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  • Renewable technologies like solar panels, electric cars, and wind farms may move us toward a more sustainable future.

  • But the problems caused by just one of their key ingredients could jeopardize it all.

  • Luckily, nature has provided us some pretty cool solutions that, if we can take advantage of them, just might save the day.

  • I'm talking about rare earth elements, or REEs, a group of 17 elements on the periodic table.

  • And not only do green technologies depend on them, but they're key parts of most electronics:

  • smart phones, computer hard drives, digital cameras, and more, plus things like medical imaging machines and lasers, aerospace components.

  • Many of these elements are so useful because they're easy to magnetise and they hold on to that magnetic-ness even in their solid form.

  • Elements like neodymium, terbium, indium, and others are essential to solar panels and wind turbines.

  • And a recent study showed that in order to keep up with demand for these technologies, we'll need to produce 12 times as much of these REEs used in those technologies by 2050.

  • And that's a problem, because when we say 'rare', we're not really talking about how common they are.

  • They're actually relatively abundant in the Earth's crust, but it's getting them out that's the trouble.

  • See, mining affects ecosystems by damaging vegetation and causing soil erosion.

  • And because REE deposits often form alongside chunks of radioactive material, their extraction can produce wastewater with high levels of radioactive elements, acids, and heavy metals.

  • That's bad not only for the environment, but also the health of the humans who live in it.

  • And that's all before you process the stuff in the ground into something you can put into a battery or a solar panel.

  • That's also an energy-intensive process that's dangerous to environmental and human health.

  • The countries where these deposits are found play a role in this problem too, adding political dynamics to the picture.

  • Control over mining operations has caused conflict in some mining countries, like the Democratic Republic of the Congo.

  • And China currently holds a pretty firm monopoly on REEs, providing between 93 and 96% of the world's supply.

  • That means they hold all the cards, so if they wanted to, they could shut off the pipeline, and leave the rest of the world stranded.

  • So, we definitely need creative solutions to make sure our future stays as green and high tech as possible, without wreaking havoc on the environment, global politics, or people's lives in the process.

  • Reimagining the extraction process itself is key, and that doesn't only include better environmental regulation.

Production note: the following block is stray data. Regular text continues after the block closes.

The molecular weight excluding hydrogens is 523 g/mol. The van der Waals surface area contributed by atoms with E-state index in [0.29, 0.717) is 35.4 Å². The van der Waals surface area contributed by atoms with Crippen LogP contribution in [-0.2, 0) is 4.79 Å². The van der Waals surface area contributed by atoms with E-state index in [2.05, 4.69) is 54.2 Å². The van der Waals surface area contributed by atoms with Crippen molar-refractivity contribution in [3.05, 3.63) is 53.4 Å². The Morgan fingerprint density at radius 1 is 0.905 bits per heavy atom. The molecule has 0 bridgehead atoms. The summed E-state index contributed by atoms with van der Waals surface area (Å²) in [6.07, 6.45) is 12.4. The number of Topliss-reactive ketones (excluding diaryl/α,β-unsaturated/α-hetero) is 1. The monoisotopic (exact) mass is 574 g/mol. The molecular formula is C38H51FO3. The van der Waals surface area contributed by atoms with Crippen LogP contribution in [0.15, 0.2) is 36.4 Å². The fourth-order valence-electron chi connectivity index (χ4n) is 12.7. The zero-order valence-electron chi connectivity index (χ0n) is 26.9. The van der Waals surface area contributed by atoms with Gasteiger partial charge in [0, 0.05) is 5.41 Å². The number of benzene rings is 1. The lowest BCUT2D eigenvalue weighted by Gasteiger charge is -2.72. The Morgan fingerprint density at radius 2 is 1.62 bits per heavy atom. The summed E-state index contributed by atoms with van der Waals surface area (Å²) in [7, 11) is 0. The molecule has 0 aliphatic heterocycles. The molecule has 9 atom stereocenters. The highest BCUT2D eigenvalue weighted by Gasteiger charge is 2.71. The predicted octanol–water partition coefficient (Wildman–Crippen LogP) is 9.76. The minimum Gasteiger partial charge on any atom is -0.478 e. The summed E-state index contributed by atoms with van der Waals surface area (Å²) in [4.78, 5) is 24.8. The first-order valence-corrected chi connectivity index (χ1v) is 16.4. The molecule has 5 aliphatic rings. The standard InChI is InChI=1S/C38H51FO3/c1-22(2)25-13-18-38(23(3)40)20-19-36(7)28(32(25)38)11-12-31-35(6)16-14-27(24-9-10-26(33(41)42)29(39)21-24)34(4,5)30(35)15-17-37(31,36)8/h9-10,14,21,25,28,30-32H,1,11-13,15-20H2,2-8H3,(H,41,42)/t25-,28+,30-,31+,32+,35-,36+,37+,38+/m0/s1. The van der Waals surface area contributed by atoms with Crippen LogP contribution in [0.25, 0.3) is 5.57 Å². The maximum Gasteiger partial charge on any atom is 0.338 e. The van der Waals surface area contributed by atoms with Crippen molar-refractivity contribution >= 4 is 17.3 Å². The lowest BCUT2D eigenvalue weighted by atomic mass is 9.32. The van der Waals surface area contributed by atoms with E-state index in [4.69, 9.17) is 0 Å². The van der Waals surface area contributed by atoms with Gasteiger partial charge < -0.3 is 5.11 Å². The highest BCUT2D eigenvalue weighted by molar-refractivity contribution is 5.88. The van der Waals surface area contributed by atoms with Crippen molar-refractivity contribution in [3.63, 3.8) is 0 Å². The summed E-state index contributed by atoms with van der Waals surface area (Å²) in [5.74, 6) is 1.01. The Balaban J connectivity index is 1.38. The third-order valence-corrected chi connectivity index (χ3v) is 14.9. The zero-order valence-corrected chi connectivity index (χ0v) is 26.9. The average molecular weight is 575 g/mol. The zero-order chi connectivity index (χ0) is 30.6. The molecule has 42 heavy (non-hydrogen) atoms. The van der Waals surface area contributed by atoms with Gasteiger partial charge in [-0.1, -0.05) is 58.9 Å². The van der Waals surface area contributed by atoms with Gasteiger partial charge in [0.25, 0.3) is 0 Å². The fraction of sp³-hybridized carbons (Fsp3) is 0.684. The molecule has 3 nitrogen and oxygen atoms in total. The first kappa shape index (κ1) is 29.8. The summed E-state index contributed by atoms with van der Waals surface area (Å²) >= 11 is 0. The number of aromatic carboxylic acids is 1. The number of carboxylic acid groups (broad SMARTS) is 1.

• A team at Rutgers University has called in bacteria for help.

  • The bacteria naturally produce an acid that can be used to coax rare earths from their hiding places in the ground.

  • And this is less environmentally destructive than the harsh and polluting chemicals the industry uses today.

  • On the production side of things, researchers are asking how can we waste less REEs as we turn them from rock into an end product?

  • Others are asking how we can reduce the amount of rare earths used in key technologies in the first place, by changing the design of the technology, or experimenting with alternative materials to power those devices.

  • And in addition to reducing REEs in the first place, we're also finding creative ways to reuse and recycle them.

  • The turnover for our personal devices is so high, it doesn't really make sense to throw away the precious materials inside, just because you want to upgrade to the latest smartphone.

  • One project trapped live E. coli inside tiny hydrogel beads.

  • The E. coli were bioengineered to absorb rare earths from electronic waste, which could then be extracted by the researchers, and the beads themselves are reusable.

  • Another team extracted and refined a natural protein produced, again, by bacteria.

  • That protein extracts rare earth elements from electronic waste, and the researchers developed a process for scooping that protein back up and getting it to let go of the waste that it 'ate'.

  • I actually got to make a whole video about that particular project, which we've linked down in the comments if you want to know more.

  • Innovative solutions to this problem are more necessary than they've ever been.

  • Not only is the world's demand for devices that use rare earths always growing, but we also need them to power the technologies that promise to make our future more sustainable.

  • So, here's hoping we can make creating those technologies more sustainable too, and it looks like bacteria are certainly gonna be able to help us out.

  • If you want to learn more about more creative ways scientists are combining microbes and batteries, you can check out this video here.

  • And let us know if you have any questions about the topics we covered in this video down in the comments below.

  • Make sure you subscribe to Seeker for all of your future technology news, and as always, thanks so much for watching.

  • I'll see you next time.

Renewable technologies like solar panels, electric cars, and wind farms may move us toward a more sustainable future.

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